After months of delays, finally my Harry Potter Artefact box arrived. I’d been looking forward to it, and tore open the usual white Noble Collection box with zeal. The box itself didn’t disappoint. At 11” x 8 ¼” x 1 ¾”, the its made of sturdy cardboard covered in coated paper. Normally, I’m very put off by things that show the actors, but the design of this box is fantastic (I really, really, really want the owl post and feather duty stamps). The inside of the box is printed with the Marauder’s map imagery. The graphics and color scheme are crisp and bold. It’s very evocative of the world of Harry Potter. The box is by far my favorite part of the whole collection.
After pulling the little yellow ribbon that held the box closed, I realized I should have just stopped there. The inside of the box is spartan. I caught myself thinking “is that all there is?” The Dumbledore’s Army list and wanted poster were tied up with brown ribbon, the rest of the items were stacked underneath.
The lenticular photo was the first thing to catch my eye. It’s very nicely done, weighty with a nice marbled texture printed on the back. Although there is a copyright on the front of the photo, the lenticular process obscures it. It’s definitely ready to be framed, but with the marbled back, it would also look great on its own.
I then went for the Hogwarts Acceptance Letter. That’s when the trouble began. The envelope and letter are both printed on a nice weighty paper with a marbled texture, and is lighter in color than the letter included with the Harry Potter Film Wizardry book. I noticed a WBE copyright on the back of the envelope, but it wasn’t terribly obnoxious, and it is on the back. However, upon opening the letter, I realized that McGonagall must be a stickler for rules as she made sure to trademark Harry, Dumbledore, and her own name in the letter. The Film Wizardry letter has no such trademarks.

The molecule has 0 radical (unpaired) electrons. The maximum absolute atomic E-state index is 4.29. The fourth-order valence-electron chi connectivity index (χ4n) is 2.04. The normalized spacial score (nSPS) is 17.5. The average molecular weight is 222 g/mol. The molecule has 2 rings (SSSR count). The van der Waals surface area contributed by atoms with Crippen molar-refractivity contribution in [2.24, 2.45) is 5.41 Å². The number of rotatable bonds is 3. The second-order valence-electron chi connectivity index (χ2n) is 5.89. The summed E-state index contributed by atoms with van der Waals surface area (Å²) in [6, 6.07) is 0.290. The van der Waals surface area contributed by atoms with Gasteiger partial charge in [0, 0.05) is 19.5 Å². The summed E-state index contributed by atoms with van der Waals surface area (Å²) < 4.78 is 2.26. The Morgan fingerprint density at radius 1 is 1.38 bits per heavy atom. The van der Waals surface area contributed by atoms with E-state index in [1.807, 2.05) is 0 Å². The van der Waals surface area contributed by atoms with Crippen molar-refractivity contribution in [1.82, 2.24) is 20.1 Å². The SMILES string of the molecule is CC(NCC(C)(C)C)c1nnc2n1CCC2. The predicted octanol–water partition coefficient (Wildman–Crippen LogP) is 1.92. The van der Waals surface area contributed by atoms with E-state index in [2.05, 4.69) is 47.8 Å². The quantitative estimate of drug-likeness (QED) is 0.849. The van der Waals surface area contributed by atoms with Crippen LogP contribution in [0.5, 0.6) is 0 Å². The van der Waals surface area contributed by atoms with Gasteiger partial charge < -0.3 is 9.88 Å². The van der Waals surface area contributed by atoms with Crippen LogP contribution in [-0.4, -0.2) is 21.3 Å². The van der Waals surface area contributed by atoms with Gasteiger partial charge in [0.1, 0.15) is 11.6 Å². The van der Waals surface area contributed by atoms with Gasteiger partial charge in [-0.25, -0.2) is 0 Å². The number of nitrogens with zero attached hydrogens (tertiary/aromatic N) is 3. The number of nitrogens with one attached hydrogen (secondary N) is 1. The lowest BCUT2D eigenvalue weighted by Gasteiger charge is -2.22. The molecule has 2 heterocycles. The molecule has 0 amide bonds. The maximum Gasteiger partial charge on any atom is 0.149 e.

Worried, I moved on to the Dumbledore’s Army signature list. The paper feels like generic laser printer paper, and I almost tore the list trying to unroll it. Thank goodness I’ll never unroll it again. There were so many trademarks on the sheet that there could’ve been trademarks for the trademarks. After looking at this piece, I was done. I couldn’t un-see all the copyrights and trademarks. I put it back in the box and continued on.
Lily’s letter to Sirius is on printer-like paper with a marbled texture. I won’t divulge the contents, but it is a sweet note from new mom Lily to Uncle Sirius. She does mention Dumbledore, but never fear, Lily remembered that his name is trademarked.
The Quidditch World Cup ticket is printed on glossy card stock; the ticket feels like you’d expect a crazy wizard sporting event ticket to look. However, I wish the WBE copyright was on the front. It would’ve made it less noticeable.
The Hogwarts Express Luggage tag is made of metal, which was a big surprise. It’s nicely done. The WBE copyright is on the back, and very noticeable on the white background.
The Sirius Black Wanted poster is also nicely sized, but is printed on that same chea, light paper stock. Thankfully, the WBE copyright is not terribly noticeable since the poster is black and white.
Overall, the Artefact box is an excellent idea and the replicas were clearly chosen with fans in mind. However, the box is completely ruined by poor materials and the overwhelming use of the trademark symbol and copyright text. As someone who owns much of Noble Collection’s Potter replicas, I’m very disappointed in the quality of this piece.